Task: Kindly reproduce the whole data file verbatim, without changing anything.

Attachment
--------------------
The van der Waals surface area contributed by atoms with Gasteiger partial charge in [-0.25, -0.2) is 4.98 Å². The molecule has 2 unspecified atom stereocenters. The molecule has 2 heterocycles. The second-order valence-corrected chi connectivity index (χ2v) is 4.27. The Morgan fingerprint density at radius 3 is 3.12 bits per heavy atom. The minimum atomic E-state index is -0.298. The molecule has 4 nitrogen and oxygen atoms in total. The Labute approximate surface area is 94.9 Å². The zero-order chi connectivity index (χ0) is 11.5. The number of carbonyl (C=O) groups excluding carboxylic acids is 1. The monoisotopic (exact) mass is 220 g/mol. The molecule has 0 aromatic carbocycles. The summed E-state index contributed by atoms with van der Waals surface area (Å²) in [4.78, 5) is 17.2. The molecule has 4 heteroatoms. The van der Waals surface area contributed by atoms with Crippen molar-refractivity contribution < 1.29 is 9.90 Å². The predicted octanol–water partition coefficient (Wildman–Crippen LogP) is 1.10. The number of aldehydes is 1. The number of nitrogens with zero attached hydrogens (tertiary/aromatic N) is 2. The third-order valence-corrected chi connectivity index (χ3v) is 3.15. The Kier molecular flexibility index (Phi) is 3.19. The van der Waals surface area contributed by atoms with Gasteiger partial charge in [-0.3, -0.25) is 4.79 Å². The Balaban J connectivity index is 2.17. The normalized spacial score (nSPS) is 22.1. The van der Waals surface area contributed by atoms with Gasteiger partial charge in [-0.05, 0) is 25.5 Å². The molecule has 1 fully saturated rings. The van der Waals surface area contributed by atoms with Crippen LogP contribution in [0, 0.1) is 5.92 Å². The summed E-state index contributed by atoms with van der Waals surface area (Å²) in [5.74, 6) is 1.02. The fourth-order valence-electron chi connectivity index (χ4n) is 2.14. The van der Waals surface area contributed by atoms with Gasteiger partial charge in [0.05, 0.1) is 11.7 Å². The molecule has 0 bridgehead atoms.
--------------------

The van der Waals surface area contributed by atoms with Gasteiger partial charge in [-0.25, -0.2) is 4.98 Å². The molecule has 2 unspecified atom stereocenters. The molecule has 2 heterocycles. The second-order valence-corrected chi connectivity index (χ2v) is 4.27. The Morgan fingerprint density at radius 3 is 3.12 bits per heavy atom. The minimum atomic E-state index is -0.298. The molecule has 4 nitrogen and oxygen atoms in total. The Labute approximate surface area is 94.9 Å². The zero-order chi connectivity index (χ0) is 11.5. The number of carbonyl (C=O) groups excluding carboxylic acids is 1. The monoisotopic (exact) mass is 220 g/mol. The molecule has 0 aromatic carbocycles. The summed E-state index contributed by atoms with van der Waals surface area (Å²) in [4.78, 5) is 17.2. The molecule has 4 heteroatoms. The van der Waals surface area contributed by atoms with Crippen molar-refractivity contribution < 1.29 is 9.90 Å². The predicted octanol–water partition coefficient (Wildman–Crippen LogP) is 1.10. The number of aldehydes is 1. The number of nitrogens with zero attached hydrogens (tertiary/aromatic N) is 2. The third-order valence-corrected chi connectivity index (χ3v) is 3.15. The Kier molecular flexibility index (Phi) is 3.19. The van der Waals surface area contributed by atoms with Gasteiger partial charge in [-0.3, -0.25) is 4.79 Å². The Balaban J connectivity index is 2.17. The normalized spacial score (nSPS) is 22.1. The van der Waals surface area contributed by atoms with Gasteiger partial charge in [-0.05, 0) is 25.5 Å². The molecule has 1 fully saturated rings. The van der Waals surface area contributed by atoms with Crippen LogP contribution in [0, 0.1) is 5.92 Å². The summed E-state index contributed by atoms with van der Waals surface area (Å²) in [5.74, 6) is 1.02. The fourth-order valence-electron chi connectivity index (χ4n) is 2.14. The van der Waals surface area contributed by atoms with Gasteiger partial charge in [0.05, 0.1) is 11.7 Å². The molecule has 0 bridgehead atoms.